Pill-Pushing Founder of a South Dallas Clinic Pleaded Guilty to Health-care Fraud Yesterday
It was something of a second chance for Leong, who pleaded guilty to mail fraud in 1989 after he was caught writing prescriptions to supply his wife with nearly 1,000 doses of Halcion, a powerful sleep aid. The Texas Medical Board placed his medical license on probation for 10 years for "writing prescriptions for or dispensing to a person known to be a habitual user of narcotic drugs."
He'd had a previous brush with the TMB the year before when, while practicing in Lufkin, he allegedly fired a gun while high on cocaine. He agreed to see a psychiatrist and submit to regular drug tests and kept his license. Since those two incidents, Leong's record with the Texas Medical Board has stayed clean -- clean enough that his decade-long probation was terminated three years early.
That doesn't mean that was the end of Leong's shady dealings. On Tuesday, the day he was set to go to trial, Leong pleaded guilty to one count of conspiracy to commit health-care fraud stemming from his operation of the South Dallas Community Medical Center which, it seems, he used primarily as a means of doling out pain medication and bilking the federal government.
According to court documents, despite being the clinic's sole physician, he rarely actually showed up. Instead, he hired a physician's assistant named Cal Graves and gave him a daily quota of diagnostic tests to run. If he exceeded that number, he would get a bonus.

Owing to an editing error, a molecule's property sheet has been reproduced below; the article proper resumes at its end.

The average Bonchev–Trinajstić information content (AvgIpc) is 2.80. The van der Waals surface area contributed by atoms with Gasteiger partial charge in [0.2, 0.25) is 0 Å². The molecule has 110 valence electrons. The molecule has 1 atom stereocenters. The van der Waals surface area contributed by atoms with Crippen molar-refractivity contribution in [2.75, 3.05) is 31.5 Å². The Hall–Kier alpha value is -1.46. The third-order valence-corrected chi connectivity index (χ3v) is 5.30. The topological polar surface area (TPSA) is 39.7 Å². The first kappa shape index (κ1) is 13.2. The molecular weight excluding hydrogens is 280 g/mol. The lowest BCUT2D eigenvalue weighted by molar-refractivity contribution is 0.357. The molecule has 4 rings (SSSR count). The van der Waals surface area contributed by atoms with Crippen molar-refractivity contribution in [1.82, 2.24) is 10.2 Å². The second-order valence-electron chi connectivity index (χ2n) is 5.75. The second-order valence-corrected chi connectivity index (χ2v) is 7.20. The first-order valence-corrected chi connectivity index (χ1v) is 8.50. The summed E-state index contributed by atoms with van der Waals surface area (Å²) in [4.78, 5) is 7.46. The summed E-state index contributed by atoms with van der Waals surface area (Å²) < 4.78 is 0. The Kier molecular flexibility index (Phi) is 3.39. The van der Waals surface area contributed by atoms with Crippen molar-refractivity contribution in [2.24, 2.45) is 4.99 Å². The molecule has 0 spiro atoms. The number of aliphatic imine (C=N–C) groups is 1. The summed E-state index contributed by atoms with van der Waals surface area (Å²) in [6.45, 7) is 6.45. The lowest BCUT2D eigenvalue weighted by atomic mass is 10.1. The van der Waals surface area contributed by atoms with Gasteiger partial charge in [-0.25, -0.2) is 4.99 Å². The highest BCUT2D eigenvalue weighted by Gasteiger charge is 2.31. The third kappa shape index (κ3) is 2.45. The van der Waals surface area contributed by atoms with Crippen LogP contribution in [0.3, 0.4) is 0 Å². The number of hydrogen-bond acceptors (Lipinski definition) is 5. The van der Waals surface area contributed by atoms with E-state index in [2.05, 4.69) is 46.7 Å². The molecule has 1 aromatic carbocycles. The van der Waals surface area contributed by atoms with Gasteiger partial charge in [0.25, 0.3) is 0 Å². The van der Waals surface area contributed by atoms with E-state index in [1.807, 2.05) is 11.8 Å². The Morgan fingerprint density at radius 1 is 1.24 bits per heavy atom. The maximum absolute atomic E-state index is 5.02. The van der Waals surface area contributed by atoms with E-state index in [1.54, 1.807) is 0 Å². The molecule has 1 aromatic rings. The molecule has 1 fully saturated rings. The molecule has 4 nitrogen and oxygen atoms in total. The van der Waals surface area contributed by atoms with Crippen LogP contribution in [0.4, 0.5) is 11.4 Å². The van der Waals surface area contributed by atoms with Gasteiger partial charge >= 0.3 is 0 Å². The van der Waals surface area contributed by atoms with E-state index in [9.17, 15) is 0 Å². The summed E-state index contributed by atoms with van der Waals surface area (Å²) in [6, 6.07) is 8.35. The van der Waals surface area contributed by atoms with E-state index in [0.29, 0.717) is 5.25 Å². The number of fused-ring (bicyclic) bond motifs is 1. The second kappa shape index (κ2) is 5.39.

Leong also gave Graves and other staffers carte blanche to write prescriptions for controlled substances, which aren't identified by prosecutors. He even had them photocopy his prescription pad, signed but otherwise blank, so he wouldn't have to OK every one.
The idea was simple: Lure patients into the clinics with drugs, then subject them to a battery of unnecessary tests for which the clinic would receive payment from Medicare and Medicaid. Many patients came to the clinic for years without receiving any actual treatment.
A favorite procedure was the electromyogram, a test used to diagnose neurological and neuromuscular problems that is handsomely reimbursed by the federal government. The results of the tests were rarely read.
Graves pleaded guilty last summer and is scheduled to be sentenced on February 13. Leong's sentencing is scheduled for May 1. Both men face up to five years in prison and a $250,000 fine, plus restitution for however much they siphoned from Medicare and Medicaid.